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Louis LaPierre breached the public's trust when he misrepresented his academic qualifications, says Paul Gendreau. (CBC)

A member of the Order of Canada says Louis LaPierre should be removed from the Order after he admitted he lied about his academic credentials.

Paul Gendreau, who was honoured with the award in 2007, says he plans to write to the Governor General to express his concerns.

He contends the Order is designed to recognize people who have exhibited the highest standards of conduct and a professor who is caught lying about his PhD no longer deserves membership.

"It is a very, very serious breach of trust to misrepresent your academic qualifications," said Gendreau, a professor emeritus at UNB Saint John who specializes in criminal justice.

"When you are awarded the Order of Canada, you represent more than yourself, you represent your province, you represent your university, and all the people who have supported you. You also represent your background," he said.

"I think you have a responsibility that you are above board in all your professional dealings because it's more than just yourself."

However, prominent industrialist James K. Irving stepped forward in defence of LaPierre on Wednesday through a letter to the editor printed in the Irving-owned New Brunswick Telegraph-Journal and Moncton Times & Transcript.

'I firmly believe the measure of this man is more than his academic credentials.'- James K. Irving on Louis LaPierre

"While I understand the disappointment, I firmly believe the measure of this man is more than his academic credentials," stated Irving in the letter "I have known Dr. Louis for almost 25 years. He is a person who has consistently cared about New Brunswick, Acadie, and yes, the environment.

"This commitment is not defined by a university degree but by a genuine passion to work with others to move things forward," Irving said. "Making a difference in the life of a person, community or province is measured by deeds - not degrees. By this evaluation, Dr. LaPierre's contribution is worth remembering. I am proud to call him my friend."

LaPierre was the lead adviser on Irving's restoration of the Bouctouche Dune and has worked as an environmental adviser for J.D. Irving's forestry division.

The Order of Canada is Canada's highest civilian honour and is awarded by the Governor General.

Only five people have ever been removed from the Order of Canada, all of whom were convicted of crimes.

A sixth, an Ottawa doctor, resigned his appointment over professional misconduct.

'You could argue that there was malpractice involved in that he misrepresented his credentials.'- Paul Gendreau, Order of Canada recipient

Gendreau says LaPierre's situation is similar.

"You could argue that there was malpractice involved in that he misrepresented his credentials," he said.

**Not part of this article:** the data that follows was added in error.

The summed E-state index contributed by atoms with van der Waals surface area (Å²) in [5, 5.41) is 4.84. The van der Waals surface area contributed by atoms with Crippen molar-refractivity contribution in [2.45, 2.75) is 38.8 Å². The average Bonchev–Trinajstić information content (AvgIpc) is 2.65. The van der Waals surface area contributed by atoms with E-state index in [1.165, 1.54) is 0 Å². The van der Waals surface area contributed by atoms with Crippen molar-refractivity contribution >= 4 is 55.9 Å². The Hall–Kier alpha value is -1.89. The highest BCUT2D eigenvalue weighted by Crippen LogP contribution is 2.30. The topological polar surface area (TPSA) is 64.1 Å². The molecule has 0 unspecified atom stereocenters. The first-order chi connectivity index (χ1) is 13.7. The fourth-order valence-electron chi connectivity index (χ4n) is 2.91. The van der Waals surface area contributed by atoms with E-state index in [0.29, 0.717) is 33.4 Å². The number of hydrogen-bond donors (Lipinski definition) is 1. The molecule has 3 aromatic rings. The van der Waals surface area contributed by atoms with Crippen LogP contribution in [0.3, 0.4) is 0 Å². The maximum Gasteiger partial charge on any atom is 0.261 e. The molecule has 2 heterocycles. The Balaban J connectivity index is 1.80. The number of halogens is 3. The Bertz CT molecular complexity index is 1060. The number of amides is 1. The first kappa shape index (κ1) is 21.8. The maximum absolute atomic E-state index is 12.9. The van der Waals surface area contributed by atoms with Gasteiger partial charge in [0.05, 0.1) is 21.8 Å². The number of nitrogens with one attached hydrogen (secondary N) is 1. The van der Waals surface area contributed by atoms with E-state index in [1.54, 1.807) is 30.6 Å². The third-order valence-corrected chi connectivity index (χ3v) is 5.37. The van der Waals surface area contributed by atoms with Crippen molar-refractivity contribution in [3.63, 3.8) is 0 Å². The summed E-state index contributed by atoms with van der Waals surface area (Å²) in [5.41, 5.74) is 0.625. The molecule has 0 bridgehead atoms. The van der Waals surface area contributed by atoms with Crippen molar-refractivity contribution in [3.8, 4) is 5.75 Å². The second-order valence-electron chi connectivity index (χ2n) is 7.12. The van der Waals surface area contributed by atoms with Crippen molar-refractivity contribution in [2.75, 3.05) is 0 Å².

The Governor General's office declined to discuss the case, citing privacy reasons.

The rules for the award indicate that any member of the public can complain if they feel that a member of the Order of Canada has conducted themselves in a way to undermine the credibility or integrity of the Order.

Earlier this week, two other members of the Order from New Brunswick said they don't see a need to remove LaPierre.

Rev. Eldon Hay, of Sackville, and Marc Chouinard, manager of the Capitol Theatre in Moncton, both said stripping LaPierre of the honour was unnecessary.

On Sept. 18, LaPierre resigned as the head of the Energy Institute formed to study shale gas development in New Brunswick, as well as from other positions he held. The resignations came after LaPierre admitted he had misled people about his academic credentials.

LaPierre retired from the University of Moncton in 2001. University president Raymond Th├ęberge has stated he will ask the university's senate to revoke the honour of professor emeritus that was bestowed on LaPierre.

LaPierre had purported to hold a PhD in ecology from the University of Maine. However, a report on Radio-Canada earlier in September questioned that, with the University of Maine indicating it had awarded LaPierre a master's degree, but not a doctorate.

LaPierre then stated his doctorate was awarded by Walden University in Minnesota, in association with the University of Maine. Officials at Walden confirmed LaPierre received a PhD, but it was in the field of education, not in a scientific field.

Corrections

  • An earlier version of this story stated Louis LaPierre resigned as professor emeritus at the University of Moncton. In fact, university president Raymond Th├ęberge has stated he will ask the university's academic senate to revoke the honourary designation of professor emeritus that was bestowed on LaPierre.
    Sep 25, 2013 9:00 AM AT